The second instalment of our 2 part blog on why you might not be reaching your goals….
In fitness, it’s not uncommon to meet people with goals that they feel they’ve tried so hard to achieve before but ultimately, have never quite managed it. Each time we set a goal and fail to meet the target we set for ourselves, our motivation, self-belief and confidence in reaching that goal gets chipped away at bit by bit and this can lead us to feeling we may never achieve that goal or even others we may wish to set ourselves. What if, instead of viewing OURSELVES as the ‘failure’ or weak link in these situations, we took time to reconsider the goal and our approach to it that may need amending as opposed to there being something ‘wrong’ with us. Read on for some possible reasons why you’ re struggling to meet certain goals and changes you can make to get right back on the best track for you!
In the fitness industry, one of the most common complaints or queries we get when somebody has recently started on a new diet and exercise plan is… why has my weight loss stopped/slowed down? People often start off in pursuit of weight loss full of enthusiasm and commonly see the numbers drop drastically on the scales for a few weeks, spurring them on to expect this will continue. However, over time despite still trying just as hard to exercise and eat well, the numbers on the scales become too stubborn to budge. Sometimes people may even notice clothes feeling looser and other desirable changes, yet the scales register no weight loss. Why does this happen and what does it mean? This blog aims to explain why weight loss doesn’t necessarily equal fat loss and why there is far more to it than a number on the scales.
Whilst the word ‘injury’ covers a wide range of issues, this blog is primarily aimed at everyday aches, pains, strains and sprains. For more serious injuries such as broken bones, wounds and anything else you should seek medical advice which I’m not qualified to give in this blog post! For those everyday niggles though, read on…
Training when you feel well is one thing, but when it comes to feeling under the weather for whatever reason, many of us avoid exercise through fear of potentially ‘making things worse’. On the flip side, others try to continue their exercise programme as if nothing is wrong – so who’s right?! Whilst exercise is known to help a wide range of conditions, it’s important to arm yourself with some knowledge regarding when to train and when to rest to make sure you stay as healthy as possible and recover quickly when you’re not feeling your best.
When it comes to health and fitness, nutrition and calories are often discussed in conjunction with any exercise or weight-related goals. Rightfully so, as caloric and energy intake can have a huge impact not only on our weight but our overall health and energy levels. Whilst this can be a confusing area for many, and talk of calories may be avoided through fear of shaming or obsessing, this blog aims to give you some facts and ideas that may help with any weight or energy related goals.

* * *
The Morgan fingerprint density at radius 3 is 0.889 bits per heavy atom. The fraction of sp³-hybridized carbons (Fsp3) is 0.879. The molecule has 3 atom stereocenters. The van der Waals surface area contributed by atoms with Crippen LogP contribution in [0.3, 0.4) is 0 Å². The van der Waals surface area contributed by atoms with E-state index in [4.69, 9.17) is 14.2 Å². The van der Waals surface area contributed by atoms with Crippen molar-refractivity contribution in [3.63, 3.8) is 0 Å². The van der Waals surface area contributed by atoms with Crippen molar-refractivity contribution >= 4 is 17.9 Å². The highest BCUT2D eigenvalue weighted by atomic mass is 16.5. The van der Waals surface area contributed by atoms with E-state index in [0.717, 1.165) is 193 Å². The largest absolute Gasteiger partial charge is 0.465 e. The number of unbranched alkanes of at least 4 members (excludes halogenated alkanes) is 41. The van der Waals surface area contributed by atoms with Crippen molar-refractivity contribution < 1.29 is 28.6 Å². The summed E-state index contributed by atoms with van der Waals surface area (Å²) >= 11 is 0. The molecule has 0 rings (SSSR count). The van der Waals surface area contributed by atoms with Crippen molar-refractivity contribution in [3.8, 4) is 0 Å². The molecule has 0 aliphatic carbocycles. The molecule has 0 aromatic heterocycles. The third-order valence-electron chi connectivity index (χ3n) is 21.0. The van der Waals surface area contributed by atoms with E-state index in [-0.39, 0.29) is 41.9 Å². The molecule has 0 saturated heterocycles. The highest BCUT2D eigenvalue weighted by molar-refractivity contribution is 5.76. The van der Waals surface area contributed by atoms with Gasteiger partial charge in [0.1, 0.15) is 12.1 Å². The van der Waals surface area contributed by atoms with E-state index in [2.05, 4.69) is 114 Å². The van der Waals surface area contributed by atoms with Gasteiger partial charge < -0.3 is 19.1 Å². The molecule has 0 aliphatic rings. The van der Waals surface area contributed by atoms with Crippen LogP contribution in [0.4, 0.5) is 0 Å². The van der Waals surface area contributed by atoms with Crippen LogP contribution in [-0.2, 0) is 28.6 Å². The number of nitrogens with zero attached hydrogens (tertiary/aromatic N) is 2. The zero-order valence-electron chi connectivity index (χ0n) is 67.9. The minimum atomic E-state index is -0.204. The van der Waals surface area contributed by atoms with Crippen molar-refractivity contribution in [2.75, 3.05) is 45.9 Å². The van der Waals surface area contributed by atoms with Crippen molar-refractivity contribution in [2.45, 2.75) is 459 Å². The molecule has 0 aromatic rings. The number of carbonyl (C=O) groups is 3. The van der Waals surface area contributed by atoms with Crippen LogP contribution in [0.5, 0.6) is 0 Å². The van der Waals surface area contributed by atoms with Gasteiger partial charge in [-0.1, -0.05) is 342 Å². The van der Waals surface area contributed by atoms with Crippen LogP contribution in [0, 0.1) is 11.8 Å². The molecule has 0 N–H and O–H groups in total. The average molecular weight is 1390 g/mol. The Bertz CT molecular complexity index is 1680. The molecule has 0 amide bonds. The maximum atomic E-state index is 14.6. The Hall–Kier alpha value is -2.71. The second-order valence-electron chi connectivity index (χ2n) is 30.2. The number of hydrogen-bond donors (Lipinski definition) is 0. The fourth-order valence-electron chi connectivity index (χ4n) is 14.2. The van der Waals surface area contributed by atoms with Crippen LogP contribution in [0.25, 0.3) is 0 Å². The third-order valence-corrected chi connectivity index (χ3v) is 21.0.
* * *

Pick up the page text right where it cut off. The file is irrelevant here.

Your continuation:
As discussed in previous blogs there are many different components of fitness, with one of the most familiar and popular areas of interest being cardiovascular exercise. This blog aims to arm you with knowledge surrounding what cardiovascular exercise is, how much you should be doing, why we need cardiovascular work in our exercise programmes and give you some ideas you may not have thought of to help you get it done!
Gone are the days when the weights area in the gym was reserved for experienced weight-lifters or people looking to ‘bulk up’ and gain masses of muscle and size. The past few years have seen a huge growth in interest in resistance and strength training for a wide variety of people. It really is true that whatever your ‘why’ for training, there will be benefits to be had in incorporating some resistance work. Read on to find out some common effects of resistance training (most of which are good!) 🙂
If you were a regular gym-goer or group exercise enthusiast before the events of the past year, chances are your training and physical activity levels have changed somewhat whilst facilities have been shut. Perhaps the shift to working from home has seen your daily activity levels drop or maybe it’s a long time since you had any kind of regular exercise routine but the last year has made you think more about the benefits of exercise for physical and mental health and you’re interested in getting started with something a bit more structured once gyms reopen. It may even be that the realisation that we may well be allowed out and about this summer after all has prompted you to make sure you feel and look your best. Whatever your situation, many of us are starting to think about the prospect of upping our training soon and having access to a greater variety of equipment and opportunities to exercise. Before you launch yourself into the gym or classes again, make sure you take note of my top tips below which will help you manage the transition with ease.